10,000 Steps: Gimmick or Truth?

Walking1260x830More and more we hear about the importance of walking 10,000 steps a day. There’s an app for that! But what about those who are living with diabetes? The ADA and AADE recommend 30 minutes of moderate-to-vigorous aerobic exercise at least five days a week. Moderate does include a 30-minute brisk walk. It is all very confusing. Do we follow what the authorities on diabetes say or do we follow what is recommended in the morning news to live a healthy life?

10,000 steps a day started in Japan during the 1960’s. There was no research as to whether 10,000 steps were healthy however it was an excellent way to sell one of the first portable pedometers. The pedometers that started all this were called “manpo-kei,” which translates to “10,000 steps meter.” The marketing campaign was very successful and gained popularity throughout Japan.

Eventually, it made its way to the States and is still popular today. Many doctors have gotten behind the 10,000-step craze, saying that it decreases blood pressure and improve glucose levels if consistently practiced. However, if you have high blood pressure or high blood glucose (Not the case if ketones are present,) then any daily exercise above what you are presently doing will improve your numbers over time.

The Surgeon General recommends 30 minutes of moderate physical exercise in addition to your day-to-day activities. The CDC does not officially recommend walking 10,000 steps a day, but suggests 150 minutes of moderate exercise per week to improve or maintain health.

You’re probably asking yourself so what does this all mean? Is it just a tool to sell a fit-bit or is it medically necessary to live a healthy life? Maybe it is a bit of both. I have two different devices that count my daily steps, my phone, and my watch. I also know that the more exercise I do, the better I feel.

Here’s what I believe to be helpful. You need to do what works best for you, and you need to find your motivation and reason to do it. 10,000 steps a day is not your goal but someone else’s. Make your own goals around exercise and take it slowly. If you usually walk 2,000 steps a day slowly increase it. If you are not exercising and want to feel healthier, maybe you walk around the block once or twice after dinner. The real point is our species is built to move not sit. So the more we move, the better we feel. It’s nature, plain and simple.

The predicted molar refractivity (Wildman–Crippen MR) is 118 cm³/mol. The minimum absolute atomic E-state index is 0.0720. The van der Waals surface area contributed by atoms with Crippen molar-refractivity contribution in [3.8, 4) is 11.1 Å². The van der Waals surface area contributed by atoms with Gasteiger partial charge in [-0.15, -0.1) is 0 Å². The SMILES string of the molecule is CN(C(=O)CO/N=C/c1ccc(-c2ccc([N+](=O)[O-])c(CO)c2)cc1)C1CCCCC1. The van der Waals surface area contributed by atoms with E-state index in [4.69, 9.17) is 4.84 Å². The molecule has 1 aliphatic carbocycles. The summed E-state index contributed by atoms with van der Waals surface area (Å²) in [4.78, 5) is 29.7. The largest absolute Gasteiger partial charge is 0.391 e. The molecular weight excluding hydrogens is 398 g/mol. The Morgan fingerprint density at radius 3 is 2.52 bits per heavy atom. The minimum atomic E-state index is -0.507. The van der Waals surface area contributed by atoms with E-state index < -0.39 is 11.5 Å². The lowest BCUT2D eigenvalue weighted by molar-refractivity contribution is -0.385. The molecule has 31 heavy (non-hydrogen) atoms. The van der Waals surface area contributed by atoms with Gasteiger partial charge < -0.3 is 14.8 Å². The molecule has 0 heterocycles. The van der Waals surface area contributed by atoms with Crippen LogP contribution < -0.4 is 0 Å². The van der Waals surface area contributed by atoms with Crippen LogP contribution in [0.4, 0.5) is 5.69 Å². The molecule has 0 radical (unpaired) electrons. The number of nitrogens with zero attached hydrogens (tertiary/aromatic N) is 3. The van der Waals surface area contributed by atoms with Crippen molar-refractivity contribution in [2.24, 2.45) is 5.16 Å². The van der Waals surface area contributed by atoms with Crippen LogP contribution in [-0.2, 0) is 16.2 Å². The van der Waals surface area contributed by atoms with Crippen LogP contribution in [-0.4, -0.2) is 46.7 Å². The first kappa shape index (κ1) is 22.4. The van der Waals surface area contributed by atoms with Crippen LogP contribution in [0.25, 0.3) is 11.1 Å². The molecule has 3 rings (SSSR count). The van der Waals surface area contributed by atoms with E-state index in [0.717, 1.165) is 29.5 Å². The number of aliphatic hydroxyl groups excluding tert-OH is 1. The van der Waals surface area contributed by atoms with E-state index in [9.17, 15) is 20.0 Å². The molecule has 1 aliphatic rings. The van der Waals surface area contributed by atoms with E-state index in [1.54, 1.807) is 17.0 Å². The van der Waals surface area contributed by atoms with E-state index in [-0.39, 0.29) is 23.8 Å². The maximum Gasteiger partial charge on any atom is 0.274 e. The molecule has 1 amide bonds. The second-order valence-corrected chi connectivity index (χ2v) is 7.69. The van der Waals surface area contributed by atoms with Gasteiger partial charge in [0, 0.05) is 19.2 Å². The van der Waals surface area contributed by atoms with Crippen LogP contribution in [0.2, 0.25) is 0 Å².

In some cases, like Peripheral neuropathy, your doctor may have you avoid certain exercises. So, before changing or starting a new exercise routine, please consult with your physician.

For information on Diabetes-Focused Psychotherapy and how it might help you; go to my website, www.diabetictalks.com today.

*All advice included in this article therapeutic in nature and should not be considered medical advice. Before making any changes to your diabetes maintenance program, please consult with your primary physician or endocrinologist.






Published by Eliot LeBow LCSW, CDE

Eliot LeBow, LCSW, CDE, is a diabetes-focused psychotherapist, diabetes-coach, presenter, and writer. His private practice, located in New York City and is also available via Skype. LeBow, who has been living with type 1 diabetes since 1977, treats the many diverse cognitive, behavioral, and emotional needs of people living with type 1 and type 2 diabetes. Diabetes-Focused Psychotherapy takes a holistic approach combining traditional talk therapy with diabetes education and management help. It addresses both the physical and emotional aspects of living life with diabetes while still addressing other non-diabetes related life problems to create a unique holistic approach to helping people with diabetes thrive.

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